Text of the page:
#MyPeriodStory: Tales Of Blood

Editor’s Note: This post is an entry for the #MyPeriodStory writing contest, a unique opportunity for you to write a letter and stand a chance of winning Amazon vouchers worth ₹2,500! The contest is organised by Youth Ki Awaaz in collaboration with WSSCC. Find out more here and submit your entry!

I am menstruating. I am bleeding. Blood is coming out of me, my vagina. And, the first time that happened, I thought I would die, because how could I live, with so much blood coming, flowing out of me, my vagina. I know you don’t want to know all of this, any of this, I know you don’t want to see the blood, because the only time a man wants to see blood, is on his bedsheet, on his white bedsheet, on his bed, on the first night, after his marriage.

But, I, I don’t have these preferences, I can not have these preferences, I get to see the blood on a lot of places, on my bedsheet somedays when I wake up, on my clothes somedays when I come back, I see red water before I flush it down, I see deep red water in my bucket, when I soak my stained clothes, and, have been seeing it for quite some time, eight years to be precise.

And, the first time I saw the blood I thought I would die, except, I didn’t, and the blood became a routine, something that doesn’t get paid any special attention. I remember seeing blood on my bench after a day in school and feeling terribly sorry for seeing it. I remember this one time, there was blood on my bag, that I tried to wash later, and couldn’t, and it stayed there, like an arbit art, by brown permanent marker, that had nothing much to say, and I didn’t bother, and I would carry it around, everywhere, like a badge on my bag, a badge that I liked, that showed I wasn’t very good at removing stains, scars and a badge that was painted with my own blood.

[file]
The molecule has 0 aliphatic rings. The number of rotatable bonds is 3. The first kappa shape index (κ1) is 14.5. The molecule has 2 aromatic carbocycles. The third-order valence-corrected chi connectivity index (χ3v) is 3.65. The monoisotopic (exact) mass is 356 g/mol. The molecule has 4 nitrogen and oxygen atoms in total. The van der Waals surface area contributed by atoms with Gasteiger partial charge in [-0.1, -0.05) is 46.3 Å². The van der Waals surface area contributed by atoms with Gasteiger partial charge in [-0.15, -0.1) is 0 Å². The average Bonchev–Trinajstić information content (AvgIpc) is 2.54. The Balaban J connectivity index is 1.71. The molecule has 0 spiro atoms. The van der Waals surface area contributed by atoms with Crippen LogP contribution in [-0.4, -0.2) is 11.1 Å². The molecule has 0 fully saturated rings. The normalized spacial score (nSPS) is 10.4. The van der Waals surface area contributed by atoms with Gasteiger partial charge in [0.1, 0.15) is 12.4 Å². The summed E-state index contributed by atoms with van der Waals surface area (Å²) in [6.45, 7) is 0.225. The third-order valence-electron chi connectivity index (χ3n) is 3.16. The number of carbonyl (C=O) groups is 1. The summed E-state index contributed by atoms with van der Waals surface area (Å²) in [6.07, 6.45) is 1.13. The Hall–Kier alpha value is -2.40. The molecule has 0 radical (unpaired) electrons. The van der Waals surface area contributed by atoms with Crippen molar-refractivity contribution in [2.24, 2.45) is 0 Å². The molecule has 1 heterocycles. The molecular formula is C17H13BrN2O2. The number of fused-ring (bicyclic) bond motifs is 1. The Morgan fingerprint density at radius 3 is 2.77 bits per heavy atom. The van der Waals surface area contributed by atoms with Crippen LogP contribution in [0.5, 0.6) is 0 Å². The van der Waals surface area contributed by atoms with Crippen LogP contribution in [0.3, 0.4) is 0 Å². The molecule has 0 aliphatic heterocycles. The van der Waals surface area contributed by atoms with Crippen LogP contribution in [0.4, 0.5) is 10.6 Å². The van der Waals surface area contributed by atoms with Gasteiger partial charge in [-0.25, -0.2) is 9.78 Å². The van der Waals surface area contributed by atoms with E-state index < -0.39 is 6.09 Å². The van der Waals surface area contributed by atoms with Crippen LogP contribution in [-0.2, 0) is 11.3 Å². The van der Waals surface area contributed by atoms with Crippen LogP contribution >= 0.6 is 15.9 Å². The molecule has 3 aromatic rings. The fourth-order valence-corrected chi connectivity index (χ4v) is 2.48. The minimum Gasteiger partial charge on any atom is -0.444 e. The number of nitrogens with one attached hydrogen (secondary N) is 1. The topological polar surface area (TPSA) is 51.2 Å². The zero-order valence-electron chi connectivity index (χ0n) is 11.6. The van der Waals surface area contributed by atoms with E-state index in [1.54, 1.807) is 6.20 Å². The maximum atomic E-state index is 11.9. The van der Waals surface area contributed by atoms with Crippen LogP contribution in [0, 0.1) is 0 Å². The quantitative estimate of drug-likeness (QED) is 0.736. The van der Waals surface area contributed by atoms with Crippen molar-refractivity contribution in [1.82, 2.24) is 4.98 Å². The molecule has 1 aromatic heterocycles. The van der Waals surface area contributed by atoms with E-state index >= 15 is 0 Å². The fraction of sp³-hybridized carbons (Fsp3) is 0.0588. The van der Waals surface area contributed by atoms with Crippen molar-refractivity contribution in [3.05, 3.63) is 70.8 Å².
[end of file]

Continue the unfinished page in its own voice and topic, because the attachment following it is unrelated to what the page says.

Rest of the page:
And, this one time, when I was on a train, with nothing to help remain the blood there inside and to not come out, because it shouldn’t come out, and I wore precisely three trousers, one on top of another on top of another, all that I had in my bag. I remember another time, when I woke up in a pool of blood, and it’s no exaggeration when I call it a pool, there was a lot of blood, more blood than I had ever seen before in my life, I saw that day, on my bed, and I wake up, stand up, and I feel hot blood flowing down my legs all the way down to the floor, leaving a trail wherever I walked, I went straight to the washroom, and sat there for good one hour, I guess, seeing the blood flow, unrestrained, voluminous dark red and black blobs, thinking to myself that this was how I was going to die.

Except I didn’t die this time either, and I remember my friends making a joke about the entire situation, and calling me the flood of blood, and I thought it was really cool, like an apocalypse, and I Apocalypso, who would maneuver the complete final destruction of the world, with my own flood of blood. Haha. But, you don’t want to know all of this, any of this, right? How gross is this write up lacking any sort of aesthetics! But, I would anyway say it.

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A Gender Rights Activist working with the tribal and marginalized communities in india, Srilekha is a PhD scholar working on understanding body and sexuality among tribal girls, to fill the gaps in research around indigenous women and their stories. Srilekha has worked extensively at the grassroots level with community based organisations, through several advocacy initiatives around Gender, Mental Health, Menstrual Hygiene and Sexual and Reproductive Health Rights (SRHR) for the indigenous in Jharkhand, over the last 6 years.

Srilekha has also contributed to sustainable livelihood projects and legal aid programs for survivors of sex trafficking. She has been conducting research based programs on maternal health, mental health, gender based violence, sex and sexuality. Her interest lies in conducting workshops for young people on life skills, feminism, gender and sexuality, trauma, resilience and interpersonal relationships.

A Guwahati-based college student pursuing her Masters in Tata Institute of Social Sciences, Bidisha started the #BleedwithDignity campaign on the technology platform Change.org, demanding that the Government of Assam install
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Bidisha was selected in Change.org’s flagship program ‘She Creates Change’ having run successful online advocacy
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